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Beneath the silliness is a core truth. Freedom of expression is a value for the public-at-large. But for the artist, the writer, the musician, the poet, it’s VITAL. It’s everything.

Begin restricting language, the free expression of opinions and ideas, and you kill art.
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“Poets in Name Only”

When you’re squealing and snitching and stoolin’ and lying,
when banning other writers takes up all of your time,

Hunting down opinions different from your own,
not thinking of the damage and destruction you have sown.

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You’ve lost your credibility, poetical integrity.

You’d like another target, another carcass on your wall;
Kill ALL the other poets you’ll be the fairest of them all–
(you think)–
but the portrait in your closet says your cause is gonna stall.

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We don’t want your duplicity, mendacious mediocrity.

It’s ego it’s ambition it’s politics it’s pose,
narcissistic bonfires of art is how you want to close.

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Keep your hellish attitudes, your social justice platitudes. . . .

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-Karl Wenclas, New Pop Lit NEWS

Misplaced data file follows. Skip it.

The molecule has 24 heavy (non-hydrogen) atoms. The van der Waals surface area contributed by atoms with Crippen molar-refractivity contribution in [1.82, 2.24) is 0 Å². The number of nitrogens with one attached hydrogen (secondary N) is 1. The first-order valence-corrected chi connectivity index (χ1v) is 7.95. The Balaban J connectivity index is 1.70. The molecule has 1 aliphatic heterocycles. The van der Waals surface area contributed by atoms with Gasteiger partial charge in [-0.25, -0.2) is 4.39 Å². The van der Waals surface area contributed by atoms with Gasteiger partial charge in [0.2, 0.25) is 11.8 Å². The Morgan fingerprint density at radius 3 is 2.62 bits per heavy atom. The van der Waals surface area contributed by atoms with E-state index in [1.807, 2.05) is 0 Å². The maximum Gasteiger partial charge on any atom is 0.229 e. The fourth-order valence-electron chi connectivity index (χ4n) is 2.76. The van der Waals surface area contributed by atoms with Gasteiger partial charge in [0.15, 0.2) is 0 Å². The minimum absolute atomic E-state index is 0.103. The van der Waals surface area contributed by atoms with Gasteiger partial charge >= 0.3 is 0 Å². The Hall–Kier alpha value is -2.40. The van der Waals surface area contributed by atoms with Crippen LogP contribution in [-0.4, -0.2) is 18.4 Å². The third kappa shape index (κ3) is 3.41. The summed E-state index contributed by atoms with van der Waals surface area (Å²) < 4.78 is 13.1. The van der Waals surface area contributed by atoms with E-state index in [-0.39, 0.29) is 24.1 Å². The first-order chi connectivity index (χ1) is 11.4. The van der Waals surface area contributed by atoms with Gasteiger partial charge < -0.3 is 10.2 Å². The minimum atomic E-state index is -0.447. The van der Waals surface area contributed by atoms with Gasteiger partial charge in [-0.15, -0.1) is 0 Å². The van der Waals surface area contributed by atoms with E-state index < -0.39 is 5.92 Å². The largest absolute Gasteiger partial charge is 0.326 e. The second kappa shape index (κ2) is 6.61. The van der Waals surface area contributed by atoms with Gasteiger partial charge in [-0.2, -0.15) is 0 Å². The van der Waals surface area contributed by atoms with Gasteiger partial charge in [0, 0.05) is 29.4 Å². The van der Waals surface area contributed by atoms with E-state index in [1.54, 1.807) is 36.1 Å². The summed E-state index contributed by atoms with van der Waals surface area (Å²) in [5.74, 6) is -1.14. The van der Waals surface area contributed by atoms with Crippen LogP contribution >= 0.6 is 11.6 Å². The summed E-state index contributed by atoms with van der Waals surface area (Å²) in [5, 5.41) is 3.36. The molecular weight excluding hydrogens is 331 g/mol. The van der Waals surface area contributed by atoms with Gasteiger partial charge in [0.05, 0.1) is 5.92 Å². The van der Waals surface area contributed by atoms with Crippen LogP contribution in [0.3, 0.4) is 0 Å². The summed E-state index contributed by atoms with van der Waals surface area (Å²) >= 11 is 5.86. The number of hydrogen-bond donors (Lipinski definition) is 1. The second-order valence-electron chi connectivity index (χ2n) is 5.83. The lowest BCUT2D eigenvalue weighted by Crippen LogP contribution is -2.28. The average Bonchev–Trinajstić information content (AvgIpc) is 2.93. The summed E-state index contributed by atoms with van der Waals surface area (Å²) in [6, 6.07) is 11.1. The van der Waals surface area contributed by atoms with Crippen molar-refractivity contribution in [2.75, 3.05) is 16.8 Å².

Death of the Alt-Right

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While it will likely stumble on in the political sphere a while longer, the so-called alt -right is finished in the literary realm. Didn’t take much to end it. An alt-right site, Excavation– digging up the underground, was forced to shut down by an aggressive antifa campaign. Its editor, Michael Marrotti, has vanished from view. From what evidence I’ve seen, the criminalized words he used ranged from “Jewish Sharia” to “white pride.” As epithets,  fairly mild– but still thought crimes in this well-regulated time. The poets who’d published their work at the site didn’t realize he was a white supremacist until told about it.

Marrotti himself is a working class poet from the rust belt city of Pittsburgh– not a person of any power. “Supremacist” is a misnomer. “Defensivist” might be more accurate.

“It’s all about pain
steak knives used
to warm the soul
from a frigid planet”
-from Marrotti’s poem, “Optimistic Poetry”

Another alt-right site, Casper Magazine, changed its name several months ago when the ideological weather vane began changing– at the same time its original editor, “Pozwald Spengler,” either radically changed his identity and belief system, or sped away without a whimper of protest, not to be heard from again.

At least two stories were expunged from the site, “Cathy” by Ben Arzate, and “Scumbag,” by Alice Florida Xu. They’ve been safely flushed down the Orwellian memory hole. No complaints heard yet from either of the two writers. Given today’s hysterical McCarthyist climate, one can understand their silence.